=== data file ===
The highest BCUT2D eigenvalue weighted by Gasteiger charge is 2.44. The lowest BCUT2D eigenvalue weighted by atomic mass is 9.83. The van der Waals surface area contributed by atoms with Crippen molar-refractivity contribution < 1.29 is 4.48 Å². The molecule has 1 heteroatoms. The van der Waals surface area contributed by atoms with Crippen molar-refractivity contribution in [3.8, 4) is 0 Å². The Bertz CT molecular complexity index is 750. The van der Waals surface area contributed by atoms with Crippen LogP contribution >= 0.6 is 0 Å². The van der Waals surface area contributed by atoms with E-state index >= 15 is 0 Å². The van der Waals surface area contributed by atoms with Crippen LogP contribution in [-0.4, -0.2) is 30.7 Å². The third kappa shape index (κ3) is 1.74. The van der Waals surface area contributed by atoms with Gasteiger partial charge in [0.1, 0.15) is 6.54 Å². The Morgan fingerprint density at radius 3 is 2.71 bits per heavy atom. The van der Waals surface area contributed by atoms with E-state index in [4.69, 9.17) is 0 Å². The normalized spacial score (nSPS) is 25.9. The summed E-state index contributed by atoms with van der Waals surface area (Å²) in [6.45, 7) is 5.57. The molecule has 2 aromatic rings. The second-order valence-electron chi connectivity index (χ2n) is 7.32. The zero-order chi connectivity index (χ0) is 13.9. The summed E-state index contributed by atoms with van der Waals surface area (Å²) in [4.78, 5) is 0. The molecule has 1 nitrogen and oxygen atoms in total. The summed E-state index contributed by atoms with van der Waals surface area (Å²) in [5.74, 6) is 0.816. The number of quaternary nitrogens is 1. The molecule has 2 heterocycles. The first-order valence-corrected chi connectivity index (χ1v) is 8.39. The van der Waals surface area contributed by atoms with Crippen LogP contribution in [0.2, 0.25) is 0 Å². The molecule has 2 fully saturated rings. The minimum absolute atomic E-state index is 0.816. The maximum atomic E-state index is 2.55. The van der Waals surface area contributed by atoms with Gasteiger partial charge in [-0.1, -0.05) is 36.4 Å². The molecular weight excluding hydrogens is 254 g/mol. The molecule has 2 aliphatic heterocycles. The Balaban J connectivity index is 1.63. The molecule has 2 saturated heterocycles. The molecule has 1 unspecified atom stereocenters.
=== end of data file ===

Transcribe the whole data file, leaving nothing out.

The highest BCUT2D eigenvalue weighted by Gasteiger charge is 2.44. The lowest BCUT2D eigenvalue weighted by atomic mass is 9.83. The van der Waals surface area contributed by atoms with Crippen molar-refractivity contribution < 1.29 is 4.48 Å². The molecule has 1 heteroatoms. The van der Waals surface area contributed by atoms with Crippen molar-refractivity contribution in [3.8, 4) is 0 Å². The Bertz CT molecular complexity index is 750. The van der Waals surface area contributed by atoms with Crippen LogP contribution >= 0.6 is 0 Å². The van der Waals surface area contributed by atoms with E-state index >= 15 is 0 Å². The van der Waals surface area contributed by atoms with Crippen LogP contribution in [-0.4, -0.2) is 30.7 Å². The third kappa shape index (κ3) is 1.74. The van der Waals surface area contributed by atoms with Gasteiger partial charge in [0.1, 0.15) is 6.54 Å². The Morgan fingerprint density at radius 3 is 2.71 bits per heavy atom. The van der Waals surface area contributed by atoms with E-state index in [4.69, 9.17) is 0 Å². The normalized spacial score (nSPS) is 25.9. The summed E-state index contributed by atoms with van der Waals surface area (Å²) in [6.45, 7) is 5.57. The molecule has 2 aromatic rings. The second-order valence-electron chi connectivity index (χ2n) is 7.32. The zero-order chi connectivity index (χ0) is 13.9. The summed E-state index contributed by atoms with van der Waals surface area (Å²) in [4.78, 5) is 0. The molecule has 1 nitrogen and oxygen atoms in total. The summed E-state index contributed by atoms with van der Waals surface area (Å²) in [5.74, 6) is 0.816. The number of quaternary nitrogens is 1. The molecule has 2 heterocycles. The first-order valence-corrected chi connectivity index (χ1v) is 8.39. The van der Waals surface area contributed by atoms with Crippen LogP contribution in [0.2, 0.25) is 0 Å². The molecule has 2 fully saturated rings. The minimum absolute atomic E-state index is 0.816. The maximum atomic E-state index is 2.55. The van der Waals surface area contributed by atoms with Gasteiger partial charge in [-0.1, -0.05) is 36.4 Å². The molecular weight excluding hydrogens is 254 g/mol. The molecule has 2 aliphatic heterocycles. The Balaban J connectivity index is 1.63. The molecule has 2 saturated heterocycles. The molecule has 1 unspecified atom stereocenters.